What's Your Testimony?

Posted by Brent.Barry on January 7, 2014

Back before my son, Ian, turned into "eat everything in the house–dribble the basketball at all times IN THE HOUSE–headphone permanently stuck to his head TEENAGE" Ian, there was my son the eight year-old.

When Ian was about that age and in Sunday School class one day, after a Bible story was read he heard another child very appropriately say "that story was about God."

The teacher then asked Ian what he thought about the story. As any self-respecting preacher's kid would do, Ian rather disgustedly piped up and said, "God, God, God, all we ever talk about is God!"

God, God, God, all we ever talk about is God.

One of my favorite days when we talk about God happens to be this Saturday morning when the deacons, ruling elders, and staff in our church all gather to hear the faith stories of new session members and deacons. We don't ask those sharing their story to give an "I believe" statement that rivals the Nicene Creed, but rather we ask them to tell us how God has been active in their day-to-day life through the years.

They are asked to share how the "word is made flesh" in their lives, what some Christians call (get ready for it) "testimony."

I know testimony is a word that makes some of us uncomfortable. Talk to me about mission and I'm all ears. Talk to me about community and you have my attention. Mention the word testimony and I would rather re-watch the Green Bay/Dallas game from a few weeks ago.

We don't like the word "testimony" because we all know what it's like to have someone force their personal testimony upon us, and we don't want to be like those people. We Presbyterians reason that we like to show God's love, not talk about it. We can identify with the old joke from Flip Wilson who once said he was a Jehovah's Bystander. Explaining, he said, "they wanted me to become a Jehovah’s Witness, but I didn't want to get involved."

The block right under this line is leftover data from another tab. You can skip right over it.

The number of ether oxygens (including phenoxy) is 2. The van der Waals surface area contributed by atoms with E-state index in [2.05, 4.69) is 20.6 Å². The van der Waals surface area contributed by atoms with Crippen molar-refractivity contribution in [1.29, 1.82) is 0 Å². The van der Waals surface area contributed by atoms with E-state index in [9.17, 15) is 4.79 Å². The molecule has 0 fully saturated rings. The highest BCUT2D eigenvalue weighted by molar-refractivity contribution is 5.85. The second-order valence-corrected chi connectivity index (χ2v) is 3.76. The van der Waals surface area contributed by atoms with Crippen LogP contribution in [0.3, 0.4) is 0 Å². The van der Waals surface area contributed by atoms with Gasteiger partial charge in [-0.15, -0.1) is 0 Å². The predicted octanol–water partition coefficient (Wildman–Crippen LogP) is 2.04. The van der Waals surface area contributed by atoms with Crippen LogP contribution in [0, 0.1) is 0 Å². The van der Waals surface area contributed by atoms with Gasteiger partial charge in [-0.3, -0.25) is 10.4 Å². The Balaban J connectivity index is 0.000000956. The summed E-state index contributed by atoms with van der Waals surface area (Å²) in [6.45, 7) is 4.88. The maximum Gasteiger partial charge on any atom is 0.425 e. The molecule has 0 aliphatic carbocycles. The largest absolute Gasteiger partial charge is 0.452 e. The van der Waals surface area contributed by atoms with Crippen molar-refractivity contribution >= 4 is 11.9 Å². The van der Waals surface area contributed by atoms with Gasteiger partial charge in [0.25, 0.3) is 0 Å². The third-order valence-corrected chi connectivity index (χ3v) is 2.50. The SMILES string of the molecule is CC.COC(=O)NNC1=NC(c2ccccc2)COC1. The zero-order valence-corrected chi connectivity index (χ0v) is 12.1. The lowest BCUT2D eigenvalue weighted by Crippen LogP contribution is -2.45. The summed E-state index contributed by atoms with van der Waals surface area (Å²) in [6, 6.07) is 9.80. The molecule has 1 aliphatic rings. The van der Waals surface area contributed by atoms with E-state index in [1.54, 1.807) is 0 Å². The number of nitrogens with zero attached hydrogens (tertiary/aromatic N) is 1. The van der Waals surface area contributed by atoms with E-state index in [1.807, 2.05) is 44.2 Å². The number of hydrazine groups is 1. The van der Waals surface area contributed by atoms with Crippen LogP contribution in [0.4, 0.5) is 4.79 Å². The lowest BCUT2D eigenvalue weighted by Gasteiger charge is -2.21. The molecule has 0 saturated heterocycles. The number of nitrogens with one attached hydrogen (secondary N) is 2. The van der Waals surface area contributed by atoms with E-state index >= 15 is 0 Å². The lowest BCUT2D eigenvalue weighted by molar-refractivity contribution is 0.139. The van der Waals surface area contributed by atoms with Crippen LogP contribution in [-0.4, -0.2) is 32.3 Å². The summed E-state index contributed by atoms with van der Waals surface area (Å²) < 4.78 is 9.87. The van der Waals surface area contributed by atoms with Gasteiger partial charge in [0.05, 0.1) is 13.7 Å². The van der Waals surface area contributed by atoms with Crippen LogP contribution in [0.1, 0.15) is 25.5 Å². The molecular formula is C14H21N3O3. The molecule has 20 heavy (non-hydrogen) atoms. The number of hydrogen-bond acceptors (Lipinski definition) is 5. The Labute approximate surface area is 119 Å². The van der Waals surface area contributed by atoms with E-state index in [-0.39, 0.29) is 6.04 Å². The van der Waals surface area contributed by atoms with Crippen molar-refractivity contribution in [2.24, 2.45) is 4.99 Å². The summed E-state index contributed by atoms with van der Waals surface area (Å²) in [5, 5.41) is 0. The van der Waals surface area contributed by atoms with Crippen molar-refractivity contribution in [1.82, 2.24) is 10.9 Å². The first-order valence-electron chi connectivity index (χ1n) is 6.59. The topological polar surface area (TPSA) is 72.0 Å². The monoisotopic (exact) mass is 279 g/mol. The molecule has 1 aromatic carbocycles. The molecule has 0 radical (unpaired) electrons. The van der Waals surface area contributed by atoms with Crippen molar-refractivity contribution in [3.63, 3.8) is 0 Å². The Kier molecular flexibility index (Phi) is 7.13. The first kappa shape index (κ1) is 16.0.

Those of us who don't like "testimony" are faced with a conundrum though, because our sacred text (see specifically the John the Baptist lectionary reading coming up on January 19) is one gigantic testimony to the nature of God. God's people don't just use actions to show God's love, they use words to talk about God's love.

If something is as important to us as our faith, why wouldn't we talk about it?

This hit home for me again a few weeks ago. I was lamenting to a colleague about how I don't enjoy talking about money with those who have previously pledged to the church but for some reason did not this year. My friend shared a story about another minister who had the same problem but finally realized that it was not a burden at all to talk about money if he really believed in the mission of the church and really believed in where the money was being spent.

In the same way if we really believe in what is God is doing in our lives, and in the world, let's talk about it. Let's share it.

The great theologian Karl Barth once said anybody who stops on the sidewalk and points upward will draw a crowd of onlookers, each one looking up to see what's captured another's attention. That is really the main mission of the church – to simply point toward God. Words are even acceptable to use.

So how about reclaiming the word "testimony?"

God, God, God, all we ever talk about is God? I sure hope so.

Grace and Peace,


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